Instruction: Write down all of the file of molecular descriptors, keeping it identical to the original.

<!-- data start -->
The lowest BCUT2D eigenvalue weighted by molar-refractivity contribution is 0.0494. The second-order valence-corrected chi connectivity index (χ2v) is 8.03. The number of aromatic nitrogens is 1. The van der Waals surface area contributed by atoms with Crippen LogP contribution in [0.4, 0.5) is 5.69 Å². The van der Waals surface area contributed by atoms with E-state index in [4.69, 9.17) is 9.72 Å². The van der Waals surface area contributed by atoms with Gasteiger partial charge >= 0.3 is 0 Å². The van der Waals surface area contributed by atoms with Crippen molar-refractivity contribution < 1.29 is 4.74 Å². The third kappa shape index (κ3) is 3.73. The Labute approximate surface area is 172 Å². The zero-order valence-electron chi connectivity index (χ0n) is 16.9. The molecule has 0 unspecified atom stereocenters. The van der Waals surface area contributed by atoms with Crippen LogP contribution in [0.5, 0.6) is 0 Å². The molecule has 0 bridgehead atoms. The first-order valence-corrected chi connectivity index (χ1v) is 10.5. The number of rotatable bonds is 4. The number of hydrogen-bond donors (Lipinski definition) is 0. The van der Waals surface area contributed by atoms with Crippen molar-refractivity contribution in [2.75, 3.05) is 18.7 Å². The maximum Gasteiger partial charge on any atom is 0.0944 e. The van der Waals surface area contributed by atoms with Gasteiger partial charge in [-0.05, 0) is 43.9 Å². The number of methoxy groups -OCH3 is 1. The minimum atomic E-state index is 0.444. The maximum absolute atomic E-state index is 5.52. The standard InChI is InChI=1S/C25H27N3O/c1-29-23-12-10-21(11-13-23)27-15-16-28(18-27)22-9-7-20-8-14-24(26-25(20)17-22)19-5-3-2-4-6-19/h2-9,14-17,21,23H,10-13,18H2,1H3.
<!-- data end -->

The lowest BCUT2D eigenvalue weighted by molar-refractivity contribution is 0.0494. The second-order valence-corrected chi connectivity index (χ2v) is 8.03. The number of aromatic nitrogens is 1. The van der Waals surface area contributed by atoms with Crippen LogP contribution in [0.4, 0.5) is 5.69 Å². The van der Waals surface area contributed by atoms with E-state index in [4.69, 9.17) is 9.72 Å². The van der Waals surface area contributed by atoms with Gasteiger partial charge >= 0.3 is 0 Å². The van der Waals surface area contributed by atoms with Crippen molar-refractivity contribution < 1.29 is 4.74 Å². The third kappa shape index (κ3) is 3.73. The Labute approximate surface area is 172 Å². The zero-order valence-electron chi connectivity index (χ0n) is 16.9. The molecule has 0 unspecified atom stereocenters. The van der Waals surface area contributed by atoms with Crippen LogP contribution in [0.5, 0.6) is 0 Å². The molecule has 0 bridgehead atoms. The first-order valence-corrected chi connectivity index (χ1v) is 10.5. The number of rotatable bonds is 4. The number of hydrogen-bond donors (Lipinski definition) is 0. The van der Waals surface area contributed by atoms with Crippen molar-refractivity contribution in [2.75, 3.05) is 18.7 Å². The maximum Gasteiger partial charge on any atom is 0.0944 e. The van der Waals surface area contributed by atoms with Gasteiger partial charge in [-0.05, 0) is 43.9 Å². The number of methoxy groups -OCH3 is 1. The minimum atomic E-state index is 0.444. The maximum absolute atomic E-state index is 5.52. The standard InChI is InChI=1S/C25H27N3O/c1-29-23-12-10-21(11-13-23)27-15-16-28(18-27)22-9-7-20-8-14-24(26-25(20)17-22)19-5-3-2-4-6-19/h2-9,14-17,21,23H,10-13,18H2,1H3.